Although I will gain in terms of housing, I will lose in areas that I find more valuable. The weather isn't just "the weather" ... I barely see any bugs here. If i go to other places, not only will I have to deal with crappier weather (either hotter, colder, drier or too wet), but I will also have to deal with bugs which I hate.

what's the point in having a nice big house with a yard if in the winter you're not gonna go there and in the summer to have a BBQ and you have to deal with humidity and bugs? here in LA you can truly enjoy the outdoors.

Southern California is just too good if you remove the cost of living, traffic and homelessness. If you make good money, then traffic and the homelessness are the only things to worry about.

If I were the mayor of LA, I'd be completely embarrassed about the poverty situation in the city.

Places I considered moving to:

- Seattle (I've been there and it looked nice for the most part but I don't think I can handle the 8 months of gloomy weather)
- Denver (too high, in terms of altitude, and way too dry. I have skin issues with dryness)
- Vegas and Phoenix ... same issue as above. way too dry.
- Washington DC... crap weather and possibly more expensive than LA. also, traffic.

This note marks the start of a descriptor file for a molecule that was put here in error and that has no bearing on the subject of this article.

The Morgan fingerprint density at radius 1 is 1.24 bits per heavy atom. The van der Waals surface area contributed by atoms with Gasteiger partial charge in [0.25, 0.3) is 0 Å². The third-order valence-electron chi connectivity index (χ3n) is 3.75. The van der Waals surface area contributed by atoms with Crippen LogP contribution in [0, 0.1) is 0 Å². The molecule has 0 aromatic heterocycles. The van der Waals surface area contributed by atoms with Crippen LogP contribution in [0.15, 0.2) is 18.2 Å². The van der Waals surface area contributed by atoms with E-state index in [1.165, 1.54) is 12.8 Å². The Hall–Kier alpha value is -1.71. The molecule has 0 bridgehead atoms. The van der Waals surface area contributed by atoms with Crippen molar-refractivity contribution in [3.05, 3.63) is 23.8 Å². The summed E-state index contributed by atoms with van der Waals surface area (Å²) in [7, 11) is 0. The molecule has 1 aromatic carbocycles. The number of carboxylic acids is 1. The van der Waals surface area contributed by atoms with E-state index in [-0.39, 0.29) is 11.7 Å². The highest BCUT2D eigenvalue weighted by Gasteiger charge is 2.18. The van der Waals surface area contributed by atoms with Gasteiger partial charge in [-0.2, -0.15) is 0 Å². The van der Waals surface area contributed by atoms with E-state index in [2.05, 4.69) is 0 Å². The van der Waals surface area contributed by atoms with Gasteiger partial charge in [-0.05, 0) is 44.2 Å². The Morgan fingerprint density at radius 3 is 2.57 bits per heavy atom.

- Chicago. Now Chicago might be a place I would be OK with moving to, despite the horrendous winters.
- Miami, too hot and humid...and bugs...and traffic. no thanks.
- Texas. Austin & Dallas. The weather and bugs are also keeping me away.

People stay in SoCal because of three factors:

- Scenery
- Food
- Weather

Nobody stays here for the politics.
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Old 05-20-2019, 01:59 PM
 
19 posts, read 2,923 times
Reputation: 46
Quote:
Originally Posted by fluffythewondercat View Post
The process of "doing something about it" can take years. And it should, if one is serious about relocating permanently. Visit the General Moving Issues forum to hear the complaints from people who moved without researching their new area thoroughly enough.
Years? I've made 3 major moves in my life. It took less than a month for each once the decision was made.

$ht or get off the pot.